Apart from the work going on around the steam locomotives our lengthy stop held few attractions besides people watching and a wander round the yard (with highlights such as a snowplough to check out!). Finally, we got our last false departure and then clambered back on the train around 3.20pm. Our onward journey took us beyond sunset and into darkness.

Su 2-6-2 251-86 in steam at Chortkov

Our arrival at Ternopil was heralded with much whistling, hooting and blaring of horns so it was just as well that it was early evening! It was an appropriate way to end the steam hauled section of our railtour. The steam locomotives departed around 7pm and we left Ternopil behind at 8.20pm with ‘electric thrust’ (which generated enough power for us to have fully working light in our compartments for the first and last time on the tour!). Our run through the night would take us from Ternopil back to Kyiv with a scheduled arrival time of 8.44am.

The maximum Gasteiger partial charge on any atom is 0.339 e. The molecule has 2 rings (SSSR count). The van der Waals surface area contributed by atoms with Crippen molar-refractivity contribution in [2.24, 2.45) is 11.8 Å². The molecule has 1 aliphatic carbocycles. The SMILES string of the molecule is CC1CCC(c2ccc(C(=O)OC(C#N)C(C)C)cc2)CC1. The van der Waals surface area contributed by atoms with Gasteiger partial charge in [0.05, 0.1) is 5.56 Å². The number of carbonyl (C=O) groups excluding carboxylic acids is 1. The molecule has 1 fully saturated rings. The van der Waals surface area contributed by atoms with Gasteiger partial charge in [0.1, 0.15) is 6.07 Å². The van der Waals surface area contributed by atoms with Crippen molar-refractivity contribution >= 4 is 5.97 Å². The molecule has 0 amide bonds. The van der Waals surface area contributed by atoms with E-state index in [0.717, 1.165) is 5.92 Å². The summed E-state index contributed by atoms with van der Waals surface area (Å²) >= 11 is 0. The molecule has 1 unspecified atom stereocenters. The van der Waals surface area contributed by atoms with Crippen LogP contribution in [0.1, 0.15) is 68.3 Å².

Ternopil Station

Rakhov to Kolomiya

Posted in Delyatin, Kolomiya, Rakhov, Tatariv, Ukraine, Voronenko, Yasinya by folkestonejack on February 21, 2008

After our early start to the day at Berlibash we returned to familiar territory at Rakhov around 9.15am and spent a little while here before retracing the route back to Kolomiya. The combination of light snow and grey skies made the place seem gloomier than it had in the fading light of the previous day. Nevertheless, the view across the valley as we headed north was quite spectacular even under such poor conditions. The river that ran through it looked as though it had a series of icebergs floating midstream, though I’m sure it was just a series of small snowy islands!